Thursday, 23 April 2009


"The only difference between the saint and the sinner is that every saint has a past, and every sinner has a future." - Oscar Wilde

Today is Saint George’s Day. He is the patron saint of England and Greece and remarkably little is known about his life. Other countries and cities that claim him as patron saint include: Aragon, Catalonia, Georgia, Lithuania, Palestine, Portugal, Germany, Moscow, Istanbul, Genoa and Venice. He is also the patron saint of soldiers, archers, cavalry and chivalry, farmers and field workers, riders and saddlers, and he helps those suffering from leprosy, plague and syphilis. In recent years he has been adopted as patron saint of Scouts.

He is popularly identified with the knightly ideals of honour, bravery and gallantry. Pope Gelasius said that George is one of the saints “whose names are rightly reverenced among us, but whose actions are known only to God.” What we know about him is confined to the following few bits and pieces.

Saint George was born in Cappadocia, an area which is now in Turkey, and he lived in 3rd century AD. His parents were Christian and the family later lived in Palestine. George became a Roman soldier, but protested against Rome’s persecution of Christians. Although he was imprisoned and tortured for these ideals, he stayed true to his faith. He was beheaded at Lydda in Palestine.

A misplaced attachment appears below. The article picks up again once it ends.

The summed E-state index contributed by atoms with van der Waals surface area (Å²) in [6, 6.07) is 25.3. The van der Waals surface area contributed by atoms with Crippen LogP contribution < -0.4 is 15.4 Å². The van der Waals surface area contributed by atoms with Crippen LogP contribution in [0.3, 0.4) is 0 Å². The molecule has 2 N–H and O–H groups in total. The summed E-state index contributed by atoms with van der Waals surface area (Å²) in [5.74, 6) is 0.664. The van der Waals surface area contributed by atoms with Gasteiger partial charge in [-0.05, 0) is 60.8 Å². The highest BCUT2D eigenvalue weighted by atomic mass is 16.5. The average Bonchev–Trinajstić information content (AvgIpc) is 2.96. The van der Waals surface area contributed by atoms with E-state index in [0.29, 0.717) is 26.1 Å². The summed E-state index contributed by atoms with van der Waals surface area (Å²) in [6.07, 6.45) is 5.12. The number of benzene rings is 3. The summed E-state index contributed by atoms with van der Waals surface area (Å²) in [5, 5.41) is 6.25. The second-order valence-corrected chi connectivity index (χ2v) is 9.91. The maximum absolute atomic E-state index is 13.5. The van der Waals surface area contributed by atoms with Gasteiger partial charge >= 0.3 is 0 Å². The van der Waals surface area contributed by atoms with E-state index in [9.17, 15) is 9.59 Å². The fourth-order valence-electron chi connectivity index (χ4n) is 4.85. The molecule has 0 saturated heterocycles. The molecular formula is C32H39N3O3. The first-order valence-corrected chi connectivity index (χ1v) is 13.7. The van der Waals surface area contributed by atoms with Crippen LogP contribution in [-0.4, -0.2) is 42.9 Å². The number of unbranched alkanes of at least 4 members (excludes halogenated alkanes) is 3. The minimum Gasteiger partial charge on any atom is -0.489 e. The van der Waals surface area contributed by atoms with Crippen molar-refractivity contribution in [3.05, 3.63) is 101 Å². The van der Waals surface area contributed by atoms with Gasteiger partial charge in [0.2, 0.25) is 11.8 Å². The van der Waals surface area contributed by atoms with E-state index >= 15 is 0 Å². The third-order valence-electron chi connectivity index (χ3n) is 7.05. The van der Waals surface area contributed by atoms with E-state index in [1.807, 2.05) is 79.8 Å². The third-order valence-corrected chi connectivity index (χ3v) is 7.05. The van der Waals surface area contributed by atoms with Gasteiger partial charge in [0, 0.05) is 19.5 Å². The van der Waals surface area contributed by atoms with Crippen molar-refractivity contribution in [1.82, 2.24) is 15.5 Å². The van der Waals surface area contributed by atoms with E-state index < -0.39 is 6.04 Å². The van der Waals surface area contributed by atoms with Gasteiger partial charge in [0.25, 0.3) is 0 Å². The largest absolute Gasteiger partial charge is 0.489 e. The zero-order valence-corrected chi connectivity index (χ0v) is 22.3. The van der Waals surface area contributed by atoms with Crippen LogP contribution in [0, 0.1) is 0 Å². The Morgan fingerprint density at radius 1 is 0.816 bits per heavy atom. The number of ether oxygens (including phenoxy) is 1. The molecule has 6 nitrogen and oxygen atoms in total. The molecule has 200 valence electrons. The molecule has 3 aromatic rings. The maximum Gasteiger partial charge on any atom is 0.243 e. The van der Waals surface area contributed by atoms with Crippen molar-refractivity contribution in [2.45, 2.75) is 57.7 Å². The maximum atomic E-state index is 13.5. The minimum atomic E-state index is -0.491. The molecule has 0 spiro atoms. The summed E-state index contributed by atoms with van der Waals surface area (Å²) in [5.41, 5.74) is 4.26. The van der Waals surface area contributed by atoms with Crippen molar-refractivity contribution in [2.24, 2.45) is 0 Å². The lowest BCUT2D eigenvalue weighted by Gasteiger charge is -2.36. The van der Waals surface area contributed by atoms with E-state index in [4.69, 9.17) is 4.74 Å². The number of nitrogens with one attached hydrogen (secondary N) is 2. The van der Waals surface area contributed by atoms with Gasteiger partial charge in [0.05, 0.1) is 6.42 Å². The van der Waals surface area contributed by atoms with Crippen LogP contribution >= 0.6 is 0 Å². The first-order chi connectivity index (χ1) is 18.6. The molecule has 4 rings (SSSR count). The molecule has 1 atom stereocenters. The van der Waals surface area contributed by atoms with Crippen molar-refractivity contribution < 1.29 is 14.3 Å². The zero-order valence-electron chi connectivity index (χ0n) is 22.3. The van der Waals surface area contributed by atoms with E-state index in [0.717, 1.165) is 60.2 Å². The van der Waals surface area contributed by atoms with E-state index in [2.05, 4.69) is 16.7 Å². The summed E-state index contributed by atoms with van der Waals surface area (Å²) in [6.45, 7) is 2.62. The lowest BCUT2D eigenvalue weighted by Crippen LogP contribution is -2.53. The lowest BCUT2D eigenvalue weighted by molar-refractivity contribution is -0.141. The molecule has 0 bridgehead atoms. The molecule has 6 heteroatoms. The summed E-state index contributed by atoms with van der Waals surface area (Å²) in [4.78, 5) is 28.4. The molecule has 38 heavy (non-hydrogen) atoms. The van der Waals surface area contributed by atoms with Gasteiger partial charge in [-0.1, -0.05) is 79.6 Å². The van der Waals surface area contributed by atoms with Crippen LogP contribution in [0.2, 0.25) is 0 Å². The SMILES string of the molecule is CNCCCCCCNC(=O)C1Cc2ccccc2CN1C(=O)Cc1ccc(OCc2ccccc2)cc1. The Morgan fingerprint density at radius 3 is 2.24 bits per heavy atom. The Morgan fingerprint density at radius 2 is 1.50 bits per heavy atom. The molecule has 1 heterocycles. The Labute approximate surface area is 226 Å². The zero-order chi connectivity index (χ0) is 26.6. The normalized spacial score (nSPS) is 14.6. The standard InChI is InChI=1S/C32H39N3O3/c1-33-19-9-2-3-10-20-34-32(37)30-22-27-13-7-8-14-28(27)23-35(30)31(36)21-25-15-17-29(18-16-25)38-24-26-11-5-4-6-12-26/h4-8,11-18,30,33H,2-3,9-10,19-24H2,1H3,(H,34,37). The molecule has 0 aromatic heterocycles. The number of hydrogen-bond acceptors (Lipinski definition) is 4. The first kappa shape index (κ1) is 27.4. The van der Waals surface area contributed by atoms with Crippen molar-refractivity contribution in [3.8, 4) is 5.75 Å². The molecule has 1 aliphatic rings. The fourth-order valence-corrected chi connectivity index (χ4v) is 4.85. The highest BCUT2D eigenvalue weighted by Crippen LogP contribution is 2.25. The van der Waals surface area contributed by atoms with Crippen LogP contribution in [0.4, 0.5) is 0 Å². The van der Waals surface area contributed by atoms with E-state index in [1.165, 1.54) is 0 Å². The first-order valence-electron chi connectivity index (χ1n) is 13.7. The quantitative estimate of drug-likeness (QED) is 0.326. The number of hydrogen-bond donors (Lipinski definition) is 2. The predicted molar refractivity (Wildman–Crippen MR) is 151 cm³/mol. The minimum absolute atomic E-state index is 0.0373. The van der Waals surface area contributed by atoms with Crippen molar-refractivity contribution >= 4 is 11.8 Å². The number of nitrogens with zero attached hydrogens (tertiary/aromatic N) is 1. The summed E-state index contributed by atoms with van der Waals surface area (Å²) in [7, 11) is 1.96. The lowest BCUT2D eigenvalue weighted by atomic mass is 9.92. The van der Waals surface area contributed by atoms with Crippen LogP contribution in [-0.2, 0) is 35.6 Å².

His life story has been embroidered with chivalrous and valorous deeds, including the slaying of a dragon and the rescue of a princess. This is a remarkably similar tale to the ancient Greek myth of Perseus and Andromeda. He was martyred and died on this day in 303 AD. He became the patron saint of England after the Crusades, upstaging St Edmund in this role. He was reportedly always rushing to England’s aid whenever he was needed in battle and as late as in World War I, soldiers reported seeing him on his horse on the battlefield.

On St George’s Day, when blue is worn, The blue harebells the fields adorn.

Word of the day:
patron saint (noun)
A patron saint is a saint who is regarded as the intercessor and advocate in heaven of a nation, place, craft, activity, class, or person.
ORIGIN Middle English: From Old French, from Latin patronus ‘protector of clients, defender,’ from pater, patr- ‘father.’
Middle English, from Old French seint, from Latin sanctus ‘holy,’ past participle of sancire ‘consecrate.’


  1. It was my nephew's 18th birthday yesterday and, due to health problems, he has had a most difficult year. Like St George he has been extremely valorous.

  2. I hope you don't mind but I referred to this blog in a blog I have just posted on my page. I put your blog web address in so people can find their way here